International Index of Erectile Function (IIEF)

The IIEF is a multidimensional instrument consisting of 15 items and 5 domains of male sexual function: erectile function, orgasmic function, sexual desire, intercourse satisfaction, and overall satisfaction. Total scores indicate greater levels of sexual dysfunction [41].

Washington Male sexual function scale (MSFS)

This instrument was used in males to rate the severity of the following symptoms: pain with ejaculation, lack of interest in sexual activity, premature ejaculation, and difficulty reaching ejaculation [42].

Self-Esteem And Relationship questionnaire (SEAR: M & F)

The SEAR is a 14-item measure validated to assess psychosocial impact of erectile dysfunction. The measure assesses an overall score, sexual relationship satisfaction, confidence, and self-esteem. The measure was adapted for use in women by omitting the two male-specific items [43].

Table 3 Baseline phenotyping battery for MAPP: urological self-report questionnaires

Non-urologic co-occurring symptoms and diagnostics

Although pain is experienced locally at a site of discomfort, it is often accompanied by other symptoms that influence pain processing, modulation, and ultimately how it is experienced. Understanding these other influential factors can provide insight into the mechanisms associated with the etiology and maintenance of chronic pain. Thus, the following symptoms and traits were assessed in each participant (Table 4).

History of co-occurring somatic symptoms

The Complex Multi-Symptom Inventory (CMSI) [44] is a 41-item symptom checklist of past year illnesses specific to functional syndromes (e.g., fibromyalgia (FM), chronic fatigue syndrome (CFS), irritable bowel syndrome (IBS), vulvodynia (VVD), migraine, and temporomandibular disorders (TMD). The checklist provides a proxy for the presence of these comorbid conditions; whereas the follow–up assessment module uses the standardized diagnostic criteria for each condition [44]. The summed checklist has been interpreted as representing the overall symptom burden from somatic or functional conditions.

Clinical pain

The Brief Pain Inventory (BPI) is a 15-item self-report measure that has been validated for use in a wide variety of pain states [45]. The BPI assesses for the presence of pain, pain intensity (i.e., worse, least, average, current), and functional interference from pain. It also catalogues the types of medications being used; the percentage of pain relief obtained from medications, and assesses pain distribution (via a body map). For purposes of the MAPP Research Network, the body map of the BPI was replaced with a more detailed body map used in epidemiological studies to better identify widespread pain by body regions [46]. This more detailed body map was further modified to include larger scale depictions of the pelvic and genital regions. This body map was scored to identify those where pelvic pain was confined to the pelvic region (i.e., pelvic pain only) or was more widespread extending beyond the pelvic region (i.e., pelvic pain and beyond).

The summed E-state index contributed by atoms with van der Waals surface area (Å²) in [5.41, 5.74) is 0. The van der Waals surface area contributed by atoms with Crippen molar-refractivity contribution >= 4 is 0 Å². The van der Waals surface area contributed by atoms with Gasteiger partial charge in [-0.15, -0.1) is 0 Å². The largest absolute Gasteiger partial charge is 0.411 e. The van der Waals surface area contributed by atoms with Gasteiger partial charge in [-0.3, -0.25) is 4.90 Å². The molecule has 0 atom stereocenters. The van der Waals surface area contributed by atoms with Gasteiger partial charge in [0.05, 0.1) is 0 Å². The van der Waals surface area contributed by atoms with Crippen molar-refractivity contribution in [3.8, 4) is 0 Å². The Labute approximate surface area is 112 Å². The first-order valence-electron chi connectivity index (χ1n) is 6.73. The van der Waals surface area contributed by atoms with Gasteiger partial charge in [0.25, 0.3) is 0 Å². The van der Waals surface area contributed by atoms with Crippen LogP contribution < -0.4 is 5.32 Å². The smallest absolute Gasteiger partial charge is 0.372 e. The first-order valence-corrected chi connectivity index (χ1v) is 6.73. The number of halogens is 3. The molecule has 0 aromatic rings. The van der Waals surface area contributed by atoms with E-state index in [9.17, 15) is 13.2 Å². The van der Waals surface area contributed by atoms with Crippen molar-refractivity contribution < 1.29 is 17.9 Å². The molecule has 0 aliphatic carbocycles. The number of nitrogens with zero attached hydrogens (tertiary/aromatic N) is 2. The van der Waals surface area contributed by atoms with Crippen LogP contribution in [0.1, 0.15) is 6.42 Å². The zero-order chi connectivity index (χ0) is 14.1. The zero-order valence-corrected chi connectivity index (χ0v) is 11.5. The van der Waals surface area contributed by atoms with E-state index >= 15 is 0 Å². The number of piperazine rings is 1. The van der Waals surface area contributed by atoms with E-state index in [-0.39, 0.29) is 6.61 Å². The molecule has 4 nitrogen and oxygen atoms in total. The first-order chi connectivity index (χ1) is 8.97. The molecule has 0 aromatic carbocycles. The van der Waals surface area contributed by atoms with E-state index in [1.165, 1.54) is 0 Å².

Functional status

The SF-12 [47], is a 12-item measure of functional status and generic quality of life. The instrument assesses eight domains of health status: physical functioning, role limitations because of physical problems, bodily pain, general health perceptions, energy/vitality, social functioning, role limitations due to emotional problems, and mental health. It also provides both a composite physical functioning score (PCS) and a mental health composite score (MCS). Higher scores on these measures indicate better functioning within the domain.

Fatigue and sleep disturbance

The NIH Patient Reported Outcomes Measurement Information System (PROMIS) developed questionnaires for fatigue and sleep disturbance that can be used across disease conditions. Participants completed the following PROMIS short-forms: Fatigue (7-items) and Sleep Disturbance (8-items) [48]. Higher scores on these measures indicate worse symptomatology.

Cognitive difficulties

The Multiple Ability Self-Report Questionnaire (MASQ) assessed the self-perception of having cognitive difficulties [49]. This is a 38-item questionnaire comprised of 5 domains of cognitive concerns: language ability, visio-spatial ability, verbal memory, visual memory, and attention/concentration. Validation studies have found the self-reported cognitive difficulties to correspond to performance-based indices of the same constructs [49]. Higher scores on each scale indicate more problematic perceptions.


Perceived stress was measured using the 10-item Perceived Stress Scale (PSS) [50]. The PSS measures the degree to which situations are perceived as being unpredictable, uncontrollable and overwhelming. Higher scores indicate more stress.

Emotional distress

Emotional distress was assessed across several affective domains. Depressive and anxiety-related symptoms were assessed using the Hospital Anxiety and Depression Scale (HADS) [51]. The HADS is a 14-item self-report questionnaire developed for use in non-psychiatric settings. This instrument provided both a depressive symptom and anxiety symptom score with validated cut-off scores associated with clinically relevant levels of each affective domain. Anger was assessed with the 8-item anger short form from PROMIS [48]. A potential source of resilience, (i.e., positive affect), was assessed using the Positive and Negative Affect Schedule (PANAS) [52]. This 20-item questionnaire provides both a positive and negative affect score. On each mood measure, higher scores indicate greater problems with mood.

Personality traits